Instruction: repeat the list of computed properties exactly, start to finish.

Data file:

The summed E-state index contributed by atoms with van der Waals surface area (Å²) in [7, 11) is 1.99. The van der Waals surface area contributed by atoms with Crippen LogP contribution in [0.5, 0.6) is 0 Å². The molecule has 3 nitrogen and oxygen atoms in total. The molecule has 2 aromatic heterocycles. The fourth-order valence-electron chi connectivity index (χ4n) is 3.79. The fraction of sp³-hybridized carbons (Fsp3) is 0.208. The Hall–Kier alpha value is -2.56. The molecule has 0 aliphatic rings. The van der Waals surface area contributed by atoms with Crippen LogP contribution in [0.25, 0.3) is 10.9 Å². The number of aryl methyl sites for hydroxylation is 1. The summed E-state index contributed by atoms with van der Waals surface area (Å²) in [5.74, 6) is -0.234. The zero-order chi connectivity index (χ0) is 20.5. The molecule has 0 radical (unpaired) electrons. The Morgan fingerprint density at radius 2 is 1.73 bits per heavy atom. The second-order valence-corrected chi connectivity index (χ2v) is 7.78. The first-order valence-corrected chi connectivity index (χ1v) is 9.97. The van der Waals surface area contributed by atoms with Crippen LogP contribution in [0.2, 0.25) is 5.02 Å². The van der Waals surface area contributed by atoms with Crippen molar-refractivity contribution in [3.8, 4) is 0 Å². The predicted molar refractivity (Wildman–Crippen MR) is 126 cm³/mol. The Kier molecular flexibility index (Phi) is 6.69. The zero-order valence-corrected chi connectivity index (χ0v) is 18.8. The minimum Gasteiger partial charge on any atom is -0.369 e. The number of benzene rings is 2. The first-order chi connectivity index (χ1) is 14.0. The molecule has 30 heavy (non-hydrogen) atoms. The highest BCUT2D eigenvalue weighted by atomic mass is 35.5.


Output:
The summed E-state index contributed by atoms with van der Waals surface area (Å²) in [7, 11) is 1.99. The van der Waals surface area contributed by atoms with Crippen LogP contribution in [0.5, 0.6) is 0 Å². The molecule has 3 nitrogen and oxygen atoms in total. The molecule has 2 aromatic heterocycles. The fourth-order valence-electron chi connectivity index (χ4n) is 3.79. The fraction of sp³-hybridized carbons (Fsp3) is 0.208. The Hall–Kier alpha value is -2.56. The molecule has 0 aliphatic rings. The van der Waals surface area contributed by atoms with Crippen LogP contribution in [0.25, 0.3) is 10.9 Å². The number of aryl methyl sites for hydroxylation is 1. The summed E-state index contributed by atoms with van der Waals surface area (Å²) in [5.74, 6) is -0.234. The zero-order chi connectivity index (χ0) is 20.5. The molecule has 0 radical (unpaired) electrons. The Morgan fingerprint density at radius 2 is 1.73 bits per heavy atom. The second-order valence-corrected chi connectivity index (χ2v) is 7.78. The first-order valence-corrected chi connectivity index (χ1v) is 9.97. The van der Waals surface area contributed by atoms with Crippen LogP contribution in [0.2, 0.25) is 5.02 Å². The van der Waals surface area contributed by atoms with Crippen molar-refractivity contribution in [3.8, 4) is 0 Å². The predicted molar refractivity (Wildman–Crippen MR) is 126 cm³/mol. The Kier molecular flexibility index (Phi) is 6.69. The zero-order valence-corrected chi connectivity index (χ0v) is 18.8. The minimum Gasteiger partial charge on any atom is -0.369 e. The number of benzene rings is 2. The first-order chi connectivity index (χ1) is 14.0. The molecule has 30 heavy (non-hydrogen) atoms. The highest BCUT2D eigenvalue weighted by atomic mass is 35.5.